WEST SEATTLE WEATHER: Snow or no, sub-freezing temperatures are on the way. Here’s advice on home readiness

(Photo by James Bratsanos)

Lowland snow? Maybe. Sub-freezing cold? Definitely. That’s the current forecast for what’s on the way. Starting tomorrow night, temperatures will drop below freezing, with daytime highs in the 20s on Friday and Saturday, overnight lows as cold as the upper teens on Friday and Saturday nights. So Seattle Public Utilities – which handles water service among other things – wants you to be ready. Today SPU invited media crews to a home in Seaview for demonstrations on simple steps you can take – like protecting outdoor faucets:

(WSB photos/video from here)

In our photo is SPU’s Sabrina Clark-Bentley, who showed options for that – either a foam cover you can buy, or a DIY wrap with an old sock or towel, plastic bags, and tape:

Inside, SPU recommends turning on a faucet to a “slow drip” when it’s below freezing, so water keeps flowing in your pipes to reduce the chance of a break. In your kitchen, if your sink is against an exterior wall, open the doors beneath it to bring in warmer air:

And know where your water shutoff is, in case you need it. Other things to consider before the cold wave hits – storm-drain clearing. That’s part of what we discussed in a brief interview with SPU’s emergency-management program manager Chad Buechler:

Again, the number he mentioned for SPU-related emergencies, like water breaks and clogged street drains, is 206-386-1800 (same one we often mention for brown water).

10 Replies to "WEST SEATTLE WEATHER: Snow or no, sub-freezing temperatures are on the way. Here's advice on home readiness"

  • EG28 January 10, 2024 (6:29 pm)

    Thank you, WSB! Appreciate the advice!

  • West Seattle Mad Sci Guy January 10, 2024 (10:31 pm)

    As I’m sure I’m not the only one with this question – why are you supposed to cover your outdoor faucets? 

    • WSB January 10, 2024 (10:39 pm)

      According to the SPU rep pictured, because it too connects to pipes containing water that could be the first to freeze, expand, and cause a rupture.

    • Christopher B January 11, 2024 (7:58 am)

      As a New England native who has experienced more than my fair share of bitterly cold winters, I have to say that I’m always befuddled when I see those styrofoam outdoor spigot covers. We never used those back East, even when I lived in northern New Hampshire where subzero temps were common in the winter. I just cannot see how they’re valued added.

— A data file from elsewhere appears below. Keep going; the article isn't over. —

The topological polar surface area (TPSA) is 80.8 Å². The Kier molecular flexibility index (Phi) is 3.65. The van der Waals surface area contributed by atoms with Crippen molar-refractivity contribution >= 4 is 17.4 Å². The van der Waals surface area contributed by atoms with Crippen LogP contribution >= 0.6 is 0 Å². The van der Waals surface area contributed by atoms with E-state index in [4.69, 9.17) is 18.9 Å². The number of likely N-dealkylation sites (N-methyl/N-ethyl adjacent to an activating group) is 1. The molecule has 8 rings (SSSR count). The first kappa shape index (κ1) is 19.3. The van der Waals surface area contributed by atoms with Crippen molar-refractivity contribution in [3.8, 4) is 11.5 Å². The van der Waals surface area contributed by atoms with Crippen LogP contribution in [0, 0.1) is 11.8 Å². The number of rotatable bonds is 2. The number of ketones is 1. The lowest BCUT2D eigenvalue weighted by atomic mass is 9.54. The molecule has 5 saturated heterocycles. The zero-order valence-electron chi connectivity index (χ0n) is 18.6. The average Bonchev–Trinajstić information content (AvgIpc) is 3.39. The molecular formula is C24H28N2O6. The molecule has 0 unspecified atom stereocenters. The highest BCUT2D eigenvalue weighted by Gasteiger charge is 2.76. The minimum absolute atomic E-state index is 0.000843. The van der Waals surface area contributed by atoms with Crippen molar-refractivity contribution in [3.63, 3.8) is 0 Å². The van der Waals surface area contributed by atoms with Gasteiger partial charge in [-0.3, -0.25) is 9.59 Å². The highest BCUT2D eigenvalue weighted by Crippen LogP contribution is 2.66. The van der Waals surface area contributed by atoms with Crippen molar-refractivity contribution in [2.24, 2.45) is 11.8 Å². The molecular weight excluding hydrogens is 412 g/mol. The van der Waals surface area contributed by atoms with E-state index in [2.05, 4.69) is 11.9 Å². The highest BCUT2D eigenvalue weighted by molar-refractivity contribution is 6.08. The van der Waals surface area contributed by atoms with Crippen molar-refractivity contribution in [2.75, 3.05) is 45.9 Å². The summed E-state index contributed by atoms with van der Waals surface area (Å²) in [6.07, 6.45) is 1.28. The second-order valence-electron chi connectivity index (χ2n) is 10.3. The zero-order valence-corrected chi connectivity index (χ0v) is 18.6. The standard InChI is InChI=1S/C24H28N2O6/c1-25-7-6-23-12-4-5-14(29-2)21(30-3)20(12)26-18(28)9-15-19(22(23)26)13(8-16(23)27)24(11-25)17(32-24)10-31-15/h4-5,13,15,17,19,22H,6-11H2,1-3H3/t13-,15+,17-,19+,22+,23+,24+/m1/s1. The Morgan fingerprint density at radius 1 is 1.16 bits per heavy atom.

• WS Native January 11, 2024 (10:33 am)

        Just a guess, but I think regions more accustomed to long and cold Winters utilize anti-freeze spigots and other plumbing system practices to prevent catastrophic freezing.  A lot of the older plumbing systems installed up here in the PNW didn’t account for weather like this, so they’re more prone to freezing and/or rupturing.

        • Christopher B January 11, 2024 (11:27 am)

          @wsnative That may or may not be.  Though I’ve also lived in the PNW for going on 20 years and have never used one of these spigot covers on any house I’ve owned and have also never had an issue. With no source of heat/warmth and a loose, unsealed fit over the spigot, the laws of thermodynamics are simply against the possibility of a couple of inches of expanded polystyrene foam are going to make a cold metal spigot any warmer.  So I think that people are wasting their money on these valueless spigot covers that are made of a non-biodegradable material that tends to chip and break down to smaller pieces that some birds and other wildlife often mistake for food. 

          • Guy Olson January 11, 2024 (4:02 pm)

            I actually had a hose bib split open inside the drywall last winter. The key is to not leave a hose connected to it. I learned the hard way. 

  • Chris January 11, 2024 (1:07 pm)

    We would rather cover them than wish we had because pipes froze.   My family has been here since 1962 in an older house & we always done.   We just don’t want to chance it.

  • Alison January 11, 2024 (5:55 pm)

    The small drip in an inside faucet is a good idea, also, but it should be in the room of your house the farthest away from the city water main (so the extent of the piping is covered).  The idea is that running water is much harder to freeze than stationary.  Just a small drip will do.

  • Kendrick January 12, 2024 (6:13 pm)

    Is it a slow drip for all faucets?  Or just the kitchen?  I have 2 other bathrooms.  

Sorry, comment time is over.